Like many teenagers, my 14-year old sees every situation only from her own point of view. I call it myopic-itis. This is, of course, how most of us react to every new situation. The difference between those suffering from this condition and the rest of us is that fairly quickly, perhaps once the shock has subsided, we can see things from the point of view of others, and can therefore be more understanding about the whole situation.
AncestryDNA recently caused an attack of myopic-itis when they announced a change to their policy on how DNA tests are registered. Previously, you could register anyone’s test under your own account. Say you were gathering the test for an aged aunt or disinterested cousin. You handle everything from the order to the test registration to managing all correspondence. Your aunt or cousin merely needed to spit in the tube.
However, effective today, July 18, 2017, that has changed. Each person who takes an AncestryDNA test must have their very own account at AncestryDNA.
A natural reaction is to immediately reject this as a terrible idea that will certainly slow–if not halt–your efforts to gather the needed genetic information from your less-than-enthusiastic relatives. Your myopic-itis flares up and threatens to cause you to throw up your hands in frustration and just forget the whole thing.
But don’t! Really, all that is changed is that you have to take one more step when administering DNA tests for your friends or relatives: create AncestryDNA accounts for them. Then, they can assign you as the Manager of their DNA kits. Doing so allows their DNA results to show up in your Ancestry account, just as if you yourself had registered the test under your account. Viola! (Well, if your relative doesn’t have an email account, you may have to create one, so that would be one more step.)
Now, why would Ancestry decide to so inconvenience your life with another step or two? Well, to protect the rights of the cousin and the aunt that you are asking to take the test. It is that simple. Not that you would, but if the results are in your account, you can delete them, you can limit their access to them. In short, you have ultimate control. Causing each test to have its own account tries to put that control back in the hands of the test taker.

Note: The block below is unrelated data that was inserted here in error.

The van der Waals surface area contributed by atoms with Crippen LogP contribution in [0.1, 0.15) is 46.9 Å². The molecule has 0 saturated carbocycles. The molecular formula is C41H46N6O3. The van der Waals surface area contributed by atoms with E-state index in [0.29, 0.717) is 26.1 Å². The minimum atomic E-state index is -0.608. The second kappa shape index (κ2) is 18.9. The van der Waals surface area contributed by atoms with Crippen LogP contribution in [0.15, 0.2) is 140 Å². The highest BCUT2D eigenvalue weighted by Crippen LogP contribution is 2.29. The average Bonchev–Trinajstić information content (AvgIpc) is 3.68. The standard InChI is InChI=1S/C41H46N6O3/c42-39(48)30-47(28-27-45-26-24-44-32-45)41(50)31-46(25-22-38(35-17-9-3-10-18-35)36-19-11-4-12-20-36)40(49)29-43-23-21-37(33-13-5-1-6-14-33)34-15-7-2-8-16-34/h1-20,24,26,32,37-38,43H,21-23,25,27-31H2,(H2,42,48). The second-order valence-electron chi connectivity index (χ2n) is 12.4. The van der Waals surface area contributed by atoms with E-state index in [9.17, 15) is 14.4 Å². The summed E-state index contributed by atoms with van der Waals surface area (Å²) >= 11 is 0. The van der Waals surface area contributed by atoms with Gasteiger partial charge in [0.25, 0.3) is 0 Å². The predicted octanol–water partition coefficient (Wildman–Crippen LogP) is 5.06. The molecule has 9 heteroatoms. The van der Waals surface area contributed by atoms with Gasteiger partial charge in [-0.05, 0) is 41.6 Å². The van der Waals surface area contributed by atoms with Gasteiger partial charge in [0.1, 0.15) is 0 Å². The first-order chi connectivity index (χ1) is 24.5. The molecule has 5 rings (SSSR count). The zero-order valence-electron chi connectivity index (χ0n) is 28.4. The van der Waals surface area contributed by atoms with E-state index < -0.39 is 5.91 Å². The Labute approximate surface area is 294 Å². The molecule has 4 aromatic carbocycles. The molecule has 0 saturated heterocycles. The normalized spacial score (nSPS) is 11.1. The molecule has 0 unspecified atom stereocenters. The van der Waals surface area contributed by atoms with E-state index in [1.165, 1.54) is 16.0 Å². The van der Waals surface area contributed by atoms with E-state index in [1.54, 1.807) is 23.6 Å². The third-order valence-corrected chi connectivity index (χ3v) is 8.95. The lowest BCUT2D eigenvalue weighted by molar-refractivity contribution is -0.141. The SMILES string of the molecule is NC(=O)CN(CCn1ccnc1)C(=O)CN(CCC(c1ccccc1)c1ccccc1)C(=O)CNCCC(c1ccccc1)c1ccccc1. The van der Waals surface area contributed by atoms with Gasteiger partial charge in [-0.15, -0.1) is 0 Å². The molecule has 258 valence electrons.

One of the criticisms of this announcement is that Ancestry is doing this just to make more people buy subscriptions to Ancestry. I don’t think this is their primary motivation. In fact, a blogger in the UK, Debbie Kennett, suggested that it may be partially in reaction to a new law in the UK that, starting next year, will require this personal access inr order for Ancestry to continue selling tests there.
But even if getting more subscribers was their primary motivation for the change, how is encouraging interest in genealogy a bad thing?! Think of it this way: let’s say you tell your cousins, “I got this. Don’t worry about anything. I will do it all.” Then they will let you, and they won’t take any ownership of the process or the results.
Instead, now you can say, “I have created a login for you at Ancestry so you can view your own results. I will also be able to see them in my account. I would love to go over them with you, if you are interested. But you can go in anytime and look around.” Then wouldn’t it be great if they really did that? Maybe they’d even get so interested that they’d decide to help you research?!
DNA is one of the biggest hooks we have to get our friends and family interested in family history. I think this change is just one more way that we can spread our love of family history with our family–not to mention protect their privacy and their rights.
In addition to Debbie Kennett’s post I mentioned above, make sure to read the official announcement by Ancestry, and these two blog posts about questions you may have: Reality Check–Changes at AncestryDNA and Managing Multiple Kits and the New AncestryDNA Change.
Ready to test some relatives? Click here for tips on talking about DNA at your next family gathering (like, this summer’s reunion?). Then sign up for the free weekly Genealogy Gems e-newsletter and/or follow us on Facebook to learn about the fantastic DNA sales we’ve been spotting lately.